Arkansas v. Oklahoma - 503 U.S. 91 (1991)
OCTOBER TERM, 1991
ARKANSAS ET AL. v. OKLAHOMA ET AL.
CERTIORARI TO THE UNITED STATES COURT OF APPEALS FOR THE TENTH CIRCUIT
No. 90-1262. Argued December 11, 1991-Decided February 26,1992*
The Clean Water Act provides for two sets of water quality measures: effluent limitations, which are promulgated by the Environmental Protection Agency (EPA or Agency), and water quality standards, which are promulgated by the States. The Act generally prohibits the discharge of effluent into a navigable body of water unless the point source obtains a National Pollution Discharge Elimination System (NPDES) permit from a State with an EPA-approved permit program or from the EPA itself. A Fayetteville, Arkansas, sewage treatment plant received an EPA-issued permit, authorizing it to discharge effluent into a stream that ultimately reaches the Illinois River upstream from the Oklahoma border. Respondents, Oklahoma and other Oklahoma parties, challenged the permit before the EPA, alleging, inter alia, that the discharge violated Oklahoma water quality standards, which allow no degradation of water quality in the upper Illinois River. The EPA's Chief Judicial Officer remanded the initial affirmance of the permit by the Administrative Law Judge (ALJ), ruling that the Act requires an NPDES permit to impose any effluent limitations necessary to comply with applicable state water quality standards, and that those standards would be violated only if the record shows by a preponderance of the evidence that the discharge would cause an actual detectable violation of Oklahoma's water quality standards. The ALJ then made detailed findings of fact, concluding that Fayetteville had satisfied the Chief Judicial Officer's standard, and the Chief Judicial Officer sustained the permit's issuance. The Court of Appeals reversed, ruling that the Act does not allow a permit to be issued where a proposed source would discharge effluent that would contribute to conditions currently constituting a violation of applicable water quality standards. It concluded that the Illinois River was already degraded, that the Fayetteville effluent would reach the river in Oklahoma, and that the effluent would contribute to the river's deterioration even though it would not detectably affect the river's water quality.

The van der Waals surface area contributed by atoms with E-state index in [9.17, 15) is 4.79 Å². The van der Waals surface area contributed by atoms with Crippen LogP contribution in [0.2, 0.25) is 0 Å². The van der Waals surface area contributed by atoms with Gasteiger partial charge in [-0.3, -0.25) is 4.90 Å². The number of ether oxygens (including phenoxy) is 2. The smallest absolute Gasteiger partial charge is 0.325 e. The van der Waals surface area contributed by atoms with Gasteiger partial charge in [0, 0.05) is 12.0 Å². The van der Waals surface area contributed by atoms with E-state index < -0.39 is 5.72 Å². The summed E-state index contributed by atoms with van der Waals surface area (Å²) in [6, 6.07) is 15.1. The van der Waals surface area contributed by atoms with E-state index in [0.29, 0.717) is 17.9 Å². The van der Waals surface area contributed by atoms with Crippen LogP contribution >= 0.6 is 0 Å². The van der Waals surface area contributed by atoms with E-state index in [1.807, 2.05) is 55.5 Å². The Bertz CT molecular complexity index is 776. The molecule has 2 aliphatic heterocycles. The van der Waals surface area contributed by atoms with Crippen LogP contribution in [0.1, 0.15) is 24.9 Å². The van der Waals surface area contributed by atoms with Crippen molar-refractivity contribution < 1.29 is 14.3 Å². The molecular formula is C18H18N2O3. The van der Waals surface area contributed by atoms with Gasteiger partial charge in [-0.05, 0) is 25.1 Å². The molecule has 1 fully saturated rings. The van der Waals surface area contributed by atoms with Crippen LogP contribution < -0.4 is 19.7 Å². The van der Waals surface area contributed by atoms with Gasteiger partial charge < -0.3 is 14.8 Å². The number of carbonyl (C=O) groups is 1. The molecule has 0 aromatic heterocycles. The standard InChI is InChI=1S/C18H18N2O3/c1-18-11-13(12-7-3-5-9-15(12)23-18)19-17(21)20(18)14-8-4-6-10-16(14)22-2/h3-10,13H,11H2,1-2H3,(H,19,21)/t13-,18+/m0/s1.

*Together with No. 90-1266, Environmental Protection Agency v.
Oklahoma et al., also on certiorari to the same court.
Held: The EPA's action was authorized by the Clean Water Act.
(a) Where interstate discharge is involved, both federal common law of nuisance, Milwaukee v. Illinois, 451 U. S. 304, and an affected State's common law, International Paper Co. v. Ouellette, 479 U. S. 481,493, are pre-empted. Affected States may not block a permit, but must apply to the EPA Administrator, who may disapprove a plan if he concludes that the discharge will have an undue impact on interstate waters. Id., at 490-491. Pp.98-101.
(b) The EPA has construed the Act as requiring that EPA-issued permits comply with the requirements for a permit issued under an approved state plan and with § 401(a) of the Act, which appears to prohibit the issuance of a federal permit over the objection of an affected State unless compliance with the affected State's water quality requirements can be insured. Pp. 101-103.
(c) The EPA's requirement that the Fayetteville discharge comply with Oklahoma's water quality standards is a reasonable exercise of the substantial statutory discretion Congress has vested in the Agency. There is no need to address the question whether the Act requires compliance with affected States' standards, for it clearly does not limit the EPA's authority to mandate such compliance. EPA regulations, which since 1973 have required that an NPDES permit not be issued when compliance with affected States' water quality standards cannot be insured, are a reasonable exercise of the Agency's discretion and are a well-tailored means of reaching the Act's goal of achieving state water quality standards. The EPA's authority is not constrained by the limits in Ouellette, supra, concerning an affected State's direct input into the permit process, does not conflict with the Act's legislative history and statutory scheme, and is not incompatible with the balance among competing policies and interests that Congress struck in the Act. pp. 104-107.
(d) Contrary to the Court of Appeals' interpretation, nothing in the Act mandates a complete ban on discharges into a waterway that is in violation of existing water quality standards. Instead, the Act vests in the EPA and the States broad authority to develop long-range, areawide programs to alleviate and eliminate existing pollution. Pp. 107-108.
(e) The Court of Appeals exceeded the legitimate scope of judicial review of an agency adjudication when it invalidated the EPA's issuance of the permit on the ground that the Agency misinterpreted Oklahoma's water quality standards. It substituted its own reading of the law for the EPA's. Thus, it failed to give substantial deference to the Agency's reasonable, consistently held interpretation of its own regulations, which incorporate the Oklahoma standards. It also disregarded well-